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Art and Social Responsibility: The Ideology of Romanticism

BRUEGEL THE ELDER, The Triumph of Death, 1562-1563. Courtesy of Museo del Prado, Madrid.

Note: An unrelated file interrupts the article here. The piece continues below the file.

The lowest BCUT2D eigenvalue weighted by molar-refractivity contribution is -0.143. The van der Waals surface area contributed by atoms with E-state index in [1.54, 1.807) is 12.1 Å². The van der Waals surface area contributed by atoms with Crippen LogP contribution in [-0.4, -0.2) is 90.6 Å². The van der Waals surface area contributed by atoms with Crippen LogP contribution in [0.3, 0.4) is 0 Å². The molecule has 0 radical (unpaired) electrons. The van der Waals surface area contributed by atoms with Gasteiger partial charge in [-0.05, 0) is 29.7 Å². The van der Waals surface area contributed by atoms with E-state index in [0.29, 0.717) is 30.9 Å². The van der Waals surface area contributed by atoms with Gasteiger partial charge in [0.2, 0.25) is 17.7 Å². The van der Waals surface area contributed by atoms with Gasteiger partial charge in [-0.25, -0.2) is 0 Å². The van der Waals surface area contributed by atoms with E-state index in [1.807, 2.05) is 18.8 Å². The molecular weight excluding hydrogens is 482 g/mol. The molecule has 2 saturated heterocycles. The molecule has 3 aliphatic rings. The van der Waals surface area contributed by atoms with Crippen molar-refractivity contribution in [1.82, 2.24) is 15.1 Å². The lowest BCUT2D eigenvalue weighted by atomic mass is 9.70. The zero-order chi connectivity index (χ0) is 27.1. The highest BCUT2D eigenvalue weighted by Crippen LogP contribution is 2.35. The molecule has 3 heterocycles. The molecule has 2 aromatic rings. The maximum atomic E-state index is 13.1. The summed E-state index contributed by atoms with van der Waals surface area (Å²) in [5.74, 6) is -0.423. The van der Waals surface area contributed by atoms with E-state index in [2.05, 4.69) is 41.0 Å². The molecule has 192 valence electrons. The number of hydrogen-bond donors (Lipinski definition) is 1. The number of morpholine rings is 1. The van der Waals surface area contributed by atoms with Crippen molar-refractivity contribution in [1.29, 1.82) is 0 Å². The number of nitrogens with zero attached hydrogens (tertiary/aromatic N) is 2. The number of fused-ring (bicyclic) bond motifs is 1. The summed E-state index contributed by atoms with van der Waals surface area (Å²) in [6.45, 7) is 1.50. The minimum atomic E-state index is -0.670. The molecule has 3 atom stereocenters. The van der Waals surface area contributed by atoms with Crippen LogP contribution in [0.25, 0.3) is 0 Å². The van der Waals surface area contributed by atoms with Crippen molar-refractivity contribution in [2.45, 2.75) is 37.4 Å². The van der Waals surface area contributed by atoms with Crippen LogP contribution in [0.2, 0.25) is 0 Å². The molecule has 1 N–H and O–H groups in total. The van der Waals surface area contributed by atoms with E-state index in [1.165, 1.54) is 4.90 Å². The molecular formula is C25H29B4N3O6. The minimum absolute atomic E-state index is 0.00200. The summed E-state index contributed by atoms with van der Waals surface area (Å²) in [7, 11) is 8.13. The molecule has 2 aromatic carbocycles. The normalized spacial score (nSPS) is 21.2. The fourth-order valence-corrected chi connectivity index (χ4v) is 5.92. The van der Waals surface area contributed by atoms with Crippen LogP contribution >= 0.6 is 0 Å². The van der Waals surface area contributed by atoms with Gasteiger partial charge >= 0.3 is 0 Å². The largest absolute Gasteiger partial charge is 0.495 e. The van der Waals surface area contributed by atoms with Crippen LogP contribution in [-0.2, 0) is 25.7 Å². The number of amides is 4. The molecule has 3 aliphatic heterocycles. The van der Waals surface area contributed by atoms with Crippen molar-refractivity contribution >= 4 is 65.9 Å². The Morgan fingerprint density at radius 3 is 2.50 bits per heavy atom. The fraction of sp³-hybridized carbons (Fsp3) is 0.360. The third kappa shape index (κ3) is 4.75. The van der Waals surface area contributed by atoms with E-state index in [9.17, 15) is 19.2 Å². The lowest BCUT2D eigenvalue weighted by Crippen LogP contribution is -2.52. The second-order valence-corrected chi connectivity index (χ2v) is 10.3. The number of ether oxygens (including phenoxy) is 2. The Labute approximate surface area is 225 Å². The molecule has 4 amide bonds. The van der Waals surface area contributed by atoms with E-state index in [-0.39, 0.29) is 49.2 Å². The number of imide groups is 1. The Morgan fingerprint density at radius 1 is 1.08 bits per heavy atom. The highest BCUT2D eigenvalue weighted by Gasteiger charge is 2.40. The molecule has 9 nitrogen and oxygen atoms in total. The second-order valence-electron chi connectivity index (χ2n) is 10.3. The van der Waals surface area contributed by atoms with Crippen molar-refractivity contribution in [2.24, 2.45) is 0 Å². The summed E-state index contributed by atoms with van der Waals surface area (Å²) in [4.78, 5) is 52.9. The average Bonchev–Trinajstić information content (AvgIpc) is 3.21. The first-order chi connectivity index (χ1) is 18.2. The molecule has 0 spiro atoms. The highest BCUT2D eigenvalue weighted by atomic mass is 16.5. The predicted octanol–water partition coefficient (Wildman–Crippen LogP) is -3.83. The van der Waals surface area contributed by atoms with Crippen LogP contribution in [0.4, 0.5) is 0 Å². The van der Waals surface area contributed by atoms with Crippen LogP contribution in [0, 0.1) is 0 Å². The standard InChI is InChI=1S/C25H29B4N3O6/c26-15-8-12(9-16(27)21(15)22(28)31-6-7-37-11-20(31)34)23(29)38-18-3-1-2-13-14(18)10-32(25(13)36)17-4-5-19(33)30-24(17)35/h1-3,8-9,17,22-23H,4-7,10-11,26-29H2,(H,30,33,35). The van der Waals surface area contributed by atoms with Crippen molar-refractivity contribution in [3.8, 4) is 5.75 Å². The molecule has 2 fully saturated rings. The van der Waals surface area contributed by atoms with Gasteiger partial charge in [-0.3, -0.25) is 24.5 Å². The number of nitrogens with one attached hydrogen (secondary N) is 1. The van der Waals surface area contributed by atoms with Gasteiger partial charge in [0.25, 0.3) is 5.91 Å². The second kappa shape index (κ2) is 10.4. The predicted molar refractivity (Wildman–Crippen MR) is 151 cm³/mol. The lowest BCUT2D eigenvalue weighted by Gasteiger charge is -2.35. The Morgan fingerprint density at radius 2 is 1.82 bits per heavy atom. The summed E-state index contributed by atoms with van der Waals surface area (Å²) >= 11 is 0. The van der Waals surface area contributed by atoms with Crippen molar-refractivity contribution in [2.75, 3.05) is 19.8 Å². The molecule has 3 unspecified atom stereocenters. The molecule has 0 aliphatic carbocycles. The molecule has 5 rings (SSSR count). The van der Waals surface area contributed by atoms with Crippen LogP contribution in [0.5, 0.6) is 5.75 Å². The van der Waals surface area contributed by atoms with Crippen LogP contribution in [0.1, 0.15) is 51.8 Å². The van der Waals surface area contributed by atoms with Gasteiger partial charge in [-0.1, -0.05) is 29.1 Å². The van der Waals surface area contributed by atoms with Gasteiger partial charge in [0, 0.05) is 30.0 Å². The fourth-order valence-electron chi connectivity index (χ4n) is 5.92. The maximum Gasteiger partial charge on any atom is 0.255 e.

Partisan Review, published in New York, advertised this year a number to be devoted to exposing the ‘New Failure of Nerve’ in Western liberalism. The advertisement catalogued a series of tendencies which the editors regarded as retrograde, obscurantist, reactionary. They included the abandonment of the historical for the metaphysical approach to politics and ethics, a return to the idea of Original Sin, and the appearance once again of the semi-deterministic conception of sociology. It struck me that so many of these concepts were, in fact, the principles of thought and art which are tending more and more to guide artists who have begun to appear publicly since the war broke out; belonging to that generation, I am perfectly aware of the influence of such ideas myself. I have examined them fairly often, and whether out of personal prejudice or out of conviction I must refuse to admit that they are in essence obscurantist principles. We have just passed through a period of classicism in English poetry which has no parallel in American work, except where that work has felt the influence of English writers, and we have seen a few of its limitations. History has driven us from classicism to romanticism, and the migration has been almost universal among sensitive writers.